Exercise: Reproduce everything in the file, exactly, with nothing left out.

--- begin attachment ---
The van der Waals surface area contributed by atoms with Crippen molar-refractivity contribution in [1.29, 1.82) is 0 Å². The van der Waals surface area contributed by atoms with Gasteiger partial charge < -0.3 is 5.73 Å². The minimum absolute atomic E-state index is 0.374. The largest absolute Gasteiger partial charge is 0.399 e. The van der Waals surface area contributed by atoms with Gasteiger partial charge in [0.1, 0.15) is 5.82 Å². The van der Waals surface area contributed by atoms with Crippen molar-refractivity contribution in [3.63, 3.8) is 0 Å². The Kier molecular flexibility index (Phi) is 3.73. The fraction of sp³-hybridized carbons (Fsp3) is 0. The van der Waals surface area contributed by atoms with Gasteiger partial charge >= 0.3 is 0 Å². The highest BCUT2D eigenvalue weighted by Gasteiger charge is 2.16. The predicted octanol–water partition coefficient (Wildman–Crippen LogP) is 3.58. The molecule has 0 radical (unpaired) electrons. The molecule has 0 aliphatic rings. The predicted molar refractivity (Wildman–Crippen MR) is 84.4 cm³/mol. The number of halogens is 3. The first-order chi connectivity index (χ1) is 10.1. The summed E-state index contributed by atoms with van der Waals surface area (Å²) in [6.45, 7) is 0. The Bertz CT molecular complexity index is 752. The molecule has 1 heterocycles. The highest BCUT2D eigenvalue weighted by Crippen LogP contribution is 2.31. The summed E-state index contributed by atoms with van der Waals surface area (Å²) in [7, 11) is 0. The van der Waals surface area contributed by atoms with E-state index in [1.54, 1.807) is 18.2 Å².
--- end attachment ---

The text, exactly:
The van der Waals surface area contributed by atoms with Crippen molar-refractivity contribution in [1.29, 1.82) is 0 Å². The van der Waals surface area contributed by atoms with Gasteiger partial charge < -0.3 is 5.73 Å². The minimum absolute atomic E-state index is 0.374. The largest absolute Gasteiger partial charge is 0.399 e. The van der Waals surface area contributed by atoms with Gasteiger partial charge in [0.1, 0.15) is 5.82 Å². The van der Waals surface area contributed by atoms with Crippen molar-refractivity contribution in [3.63, 3.8) is 0 Å². The Kier molecular flexibility index (Phi) is 3.73. The fraction of sp³-hybridized carbons (Fsp3) is 0. The van der Waals surface area contributed by atoms with Gasteiger partial charge >= 0.3 is 0 Å². The highest BCUT2D eigenvalue weighted by Gasteiger charge is 2.16. The predicted octanol–water partition coefficient (Wildman–Crippen LogP) is 3.58. The molecule has 0 radical (unpaired) electrons. The molecule has 0 aliphatic rings. The predicted molar refractivity (Wildman–Crippen MR) is 84.4 cm³/mol. The number of halogens is 3. The first-order chi connectivity index (χ1) is 10.1. The summed E-state index contributed by atoms with van der Waals surface area (Å²) in [6.45, 7) is 0. The Bertz CT molecular complexity index is 752. The molecule has 1 heterocycles. The highest BCUT2D eigenvalue weighted by Crippen LogP contribution is 2.31. The summed E-state index contributed by atoms with van der Waals surface area (Å²) in [7, 11) is 0. The van der Waals surface area contributed by atoms with E-state index in [1.54, 1.807) is 18.2 Å².